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Who should have Business Insurance?
Business overhead expense insurance is designed for principals of closely held businesses or practices and owners of small businesses. It is most vital for businesses and practices in which the owner’s ability to generate income makes the difference between the office being open or closed for business—for example Store and Restaurant owners, Local small businesses.
How does life insurance protect your small business?
A life insurance policy on an SBO helps in a couple of ways to keep the business moving forward, even if the owner is no longer involved in day-to-day operations.
It enables other owners to execute a buy-sell agreement that ensures that, if a co-owner dies, the remaining owners have the capital required to buy the business. A buy-sell agreement details terms of ownership if owners leave, pass on, retire, or opt to sell their ownership stake. If the remaining business owners lack financial resources, that business can sink like a stone.
It’s important to routinely assess the value of the business and increase or decrease the amount of life insurance coverage each owner carries.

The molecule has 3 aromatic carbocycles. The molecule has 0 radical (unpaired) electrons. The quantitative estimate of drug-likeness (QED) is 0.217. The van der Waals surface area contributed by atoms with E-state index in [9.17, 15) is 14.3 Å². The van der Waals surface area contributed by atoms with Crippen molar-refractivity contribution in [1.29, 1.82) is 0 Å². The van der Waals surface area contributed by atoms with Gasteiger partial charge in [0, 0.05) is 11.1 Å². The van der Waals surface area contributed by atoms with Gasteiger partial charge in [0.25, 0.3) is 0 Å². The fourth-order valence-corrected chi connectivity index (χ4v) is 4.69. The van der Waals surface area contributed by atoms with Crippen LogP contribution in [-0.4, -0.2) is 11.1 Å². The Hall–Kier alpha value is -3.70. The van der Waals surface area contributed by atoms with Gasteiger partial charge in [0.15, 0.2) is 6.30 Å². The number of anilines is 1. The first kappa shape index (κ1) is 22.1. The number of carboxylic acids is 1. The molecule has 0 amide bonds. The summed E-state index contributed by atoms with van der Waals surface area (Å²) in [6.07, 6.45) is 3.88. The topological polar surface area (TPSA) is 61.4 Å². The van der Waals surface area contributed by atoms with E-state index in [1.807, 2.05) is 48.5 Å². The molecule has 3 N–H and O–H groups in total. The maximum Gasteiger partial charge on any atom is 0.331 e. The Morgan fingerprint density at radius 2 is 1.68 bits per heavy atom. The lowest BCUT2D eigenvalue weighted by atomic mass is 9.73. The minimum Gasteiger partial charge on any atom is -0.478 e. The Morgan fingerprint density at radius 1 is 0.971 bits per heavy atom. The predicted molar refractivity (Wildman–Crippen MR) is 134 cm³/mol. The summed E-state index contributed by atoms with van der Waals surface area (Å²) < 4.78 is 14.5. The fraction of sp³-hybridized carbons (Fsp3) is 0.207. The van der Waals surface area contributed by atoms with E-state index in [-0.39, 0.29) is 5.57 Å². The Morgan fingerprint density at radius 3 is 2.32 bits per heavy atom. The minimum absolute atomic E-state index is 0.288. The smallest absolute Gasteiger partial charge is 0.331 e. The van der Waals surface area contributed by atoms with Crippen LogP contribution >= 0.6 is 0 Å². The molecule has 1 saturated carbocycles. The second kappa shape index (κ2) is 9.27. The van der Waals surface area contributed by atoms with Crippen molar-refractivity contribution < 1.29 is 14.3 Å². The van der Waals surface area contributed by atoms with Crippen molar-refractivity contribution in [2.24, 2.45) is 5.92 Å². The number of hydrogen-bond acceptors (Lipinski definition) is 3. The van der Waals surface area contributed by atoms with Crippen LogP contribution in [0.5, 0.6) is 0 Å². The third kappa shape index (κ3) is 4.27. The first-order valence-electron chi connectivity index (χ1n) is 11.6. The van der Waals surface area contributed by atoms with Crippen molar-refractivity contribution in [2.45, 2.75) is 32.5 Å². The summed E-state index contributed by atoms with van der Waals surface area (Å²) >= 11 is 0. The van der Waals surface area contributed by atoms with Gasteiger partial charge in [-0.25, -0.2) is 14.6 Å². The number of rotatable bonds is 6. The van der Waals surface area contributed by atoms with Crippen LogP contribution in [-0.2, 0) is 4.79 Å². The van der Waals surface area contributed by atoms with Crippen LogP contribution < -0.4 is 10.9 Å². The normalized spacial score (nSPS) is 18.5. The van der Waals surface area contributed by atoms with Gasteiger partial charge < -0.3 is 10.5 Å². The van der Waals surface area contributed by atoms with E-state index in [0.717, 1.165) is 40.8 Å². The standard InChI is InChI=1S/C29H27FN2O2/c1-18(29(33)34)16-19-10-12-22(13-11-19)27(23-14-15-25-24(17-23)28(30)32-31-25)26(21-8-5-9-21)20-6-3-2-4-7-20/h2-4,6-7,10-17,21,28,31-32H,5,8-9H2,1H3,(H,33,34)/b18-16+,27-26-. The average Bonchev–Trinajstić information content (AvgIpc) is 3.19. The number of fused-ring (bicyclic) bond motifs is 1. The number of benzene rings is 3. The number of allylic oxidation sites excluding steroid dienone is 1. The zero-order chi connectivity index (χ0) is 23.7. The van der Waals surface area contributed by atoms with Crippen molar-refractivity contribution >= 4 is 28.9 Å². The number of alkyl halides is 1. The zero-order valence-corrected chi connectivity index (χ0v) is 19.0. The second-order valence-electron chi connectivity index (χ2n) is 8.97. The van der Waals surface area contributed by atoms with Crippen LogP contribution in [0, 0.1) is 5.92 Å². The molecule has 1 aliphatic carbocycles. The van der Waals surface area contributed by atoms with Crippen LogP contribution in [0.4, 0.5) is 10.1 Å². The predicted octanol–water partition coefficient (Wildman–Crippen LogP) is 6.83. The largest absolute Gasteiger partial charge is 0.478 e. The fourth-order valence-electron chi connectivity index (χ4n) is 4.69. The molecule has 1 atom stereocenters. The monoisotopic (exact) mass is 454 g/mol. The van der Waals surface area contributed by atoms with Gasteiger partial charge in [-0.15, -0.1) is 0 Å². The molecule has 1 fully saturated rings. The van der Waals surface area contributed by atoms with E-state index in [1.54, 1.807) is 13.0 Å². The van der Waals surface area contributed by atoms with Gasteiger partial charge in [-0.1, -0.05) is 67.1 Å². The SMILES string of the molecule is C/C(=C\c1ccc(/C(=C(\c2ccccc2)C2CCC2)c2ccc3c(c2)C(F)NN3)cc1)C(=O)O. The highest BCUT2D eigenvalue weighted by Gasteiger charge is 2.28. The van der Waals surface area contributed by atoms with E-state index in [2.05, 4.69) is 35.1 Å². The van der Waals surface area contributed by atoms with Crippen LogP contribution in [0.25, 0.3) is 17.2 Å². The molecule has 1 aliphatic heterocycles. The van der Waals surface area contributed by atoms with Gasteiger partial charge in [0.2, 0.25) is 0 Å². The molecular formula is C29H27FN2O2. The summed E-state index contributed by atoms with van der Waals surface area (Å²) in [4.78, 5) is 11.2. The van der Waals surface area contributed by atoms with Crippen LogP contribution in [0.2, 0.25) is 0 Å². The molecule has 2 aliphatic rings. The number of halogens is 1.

The founder and business owner may be the company’s most valuable asset – one that needs to be replaced quickly with an equally competent replacement. A life insurance policy on SBOs delivers flexibility and options to the remaining owners, the business itself, and of course, the employees who rely on that weekly paycheck.
How can I start creating an insurance portfolio?
Talk to your CPA and your insurance agent to determine just how much insurance each key employee should have to help protect the smooth operation of the company. It would also be wise to discuss this with your business banker if your company has outstanding business loans and mortgages. You should have enough insurance to make sure these loans can be paid off.
Discuss other business needs to develop a strategy to keep the business growing, even after the death of the company’s founder. The business is valuable to employees and other stakeholders. Your team of trusted professionals, including your banker, can help you navigate the difficult waters when there’s a death in the business.